Police urge public to ‘Call for the Pin’ during mental health emergencies

Missouri

ST. LOUIS COUNTY, Mo. – Many people know when to call 911. But do they know what it means to “call for the pin?

“I still run into so many individuals who have no idea that police departments have this type of a program,” St. Louis County Police Sgt. Gary Robertson said.

Robertson is referring to the police officers—throughout the metro area, not just St. Louis County—who are specially trained to respond to a mental health crisis.

Region wide, more than 2,200 police officers belong to a crisis intervention team (CIT).

“That CIT officer is going to show up to the scene. They’re going to de-escalate it, make sure everything is calm, everyone is safe, and they’re going to mitigate that crisis,” Robertson said. “The ultimate goal is to help that individual find their wellness, and make sure they’re not going to slip between the cracks, and ultimately find the help that they need.”

Robertson is the supervisor of St. Louis County’s CIT. The department works closely with several organizations, including BJC Behavioral Health, the National Alliance on Mental Illness, and Behavioral Health Response.

CIT certification entails a 40-hour, advanced level of training that police officers receive after they graduate from the academy. He said calls for crises involving a mental health issue have increased dramatically in the past year.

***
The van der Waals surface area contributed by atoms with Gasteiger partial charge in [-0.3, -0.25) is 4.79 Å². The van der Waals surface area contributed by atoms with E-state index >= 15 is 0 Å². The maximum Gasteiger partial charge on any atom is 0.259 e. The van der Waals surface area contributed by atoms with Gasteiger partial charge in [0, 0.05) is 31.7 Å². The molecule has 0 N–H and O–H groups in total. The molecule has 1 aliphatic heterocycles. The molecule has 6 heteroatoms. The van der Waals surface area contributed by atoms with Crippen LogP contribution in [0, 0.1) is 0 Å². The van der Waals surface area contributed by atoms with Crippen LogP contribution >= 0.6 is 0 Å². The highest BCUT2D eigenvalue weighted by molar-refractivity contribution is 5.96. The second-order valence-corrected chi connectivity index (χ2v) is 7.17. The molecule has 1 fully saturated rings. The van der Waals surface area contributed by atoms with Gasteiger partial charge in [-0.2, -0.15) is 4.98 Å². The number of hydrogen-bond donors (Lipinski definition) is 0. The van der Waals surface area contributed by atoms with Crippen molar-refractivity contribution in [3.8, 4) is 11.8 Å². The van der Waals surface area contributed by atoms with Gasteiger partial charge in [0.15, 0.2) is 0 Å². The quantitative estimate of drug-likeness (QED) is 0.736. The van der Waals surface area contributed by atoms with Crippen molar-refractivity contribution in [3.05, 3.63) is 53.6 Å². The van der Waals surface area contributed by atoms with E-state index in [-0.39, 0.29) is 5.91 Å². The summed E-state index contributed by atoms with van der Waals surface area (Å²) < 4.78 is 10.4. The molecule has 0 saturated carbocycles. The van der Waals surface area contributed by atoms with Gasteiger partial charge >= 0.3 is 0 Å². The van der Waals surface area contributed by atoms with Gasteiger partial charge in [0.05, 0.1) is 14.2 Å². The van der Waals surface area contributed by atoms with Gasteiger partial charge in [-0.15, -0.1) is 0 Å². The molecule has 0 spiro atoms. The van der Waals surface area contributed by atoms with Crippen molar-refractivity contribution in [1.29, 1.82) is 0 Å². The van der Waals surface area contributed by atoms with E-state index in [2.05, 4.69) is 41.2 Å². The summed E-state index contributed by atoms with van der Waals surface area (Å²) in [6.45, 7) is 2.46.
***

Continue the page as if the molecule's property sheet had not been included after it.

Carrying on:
In 2020 alone, the St. Louis County Police Department responded to nearly 7,900 calls for service involving individuals suffering from a mental health crisis, he said.

“Any time anyone is suffering from a level of crisis, whether that be a severe psychosis, maybe somebody is just feeling down and depressed,” he said.

St. Louis County works with a variety of mental health organizations, such as the National Alliance on Mental Illness (NAMI), Missouri Department of Mental Health, Behavioral Health Response (BHR), BJC Behavioral Health, and the St. Louis County Counselor’s Office.

With calls on the increase, mental health professionals want the public to be aware of the services available.

That is where the Call for the Pin campaign comes in, Robertson said.

Digital billboards can be seen throughout the region, reminding the public that they can request for a CIT response during an emergency.

“A large piece of what the Call for the Pin Campaign is about, is about community awareness of the program,” Robertson said.

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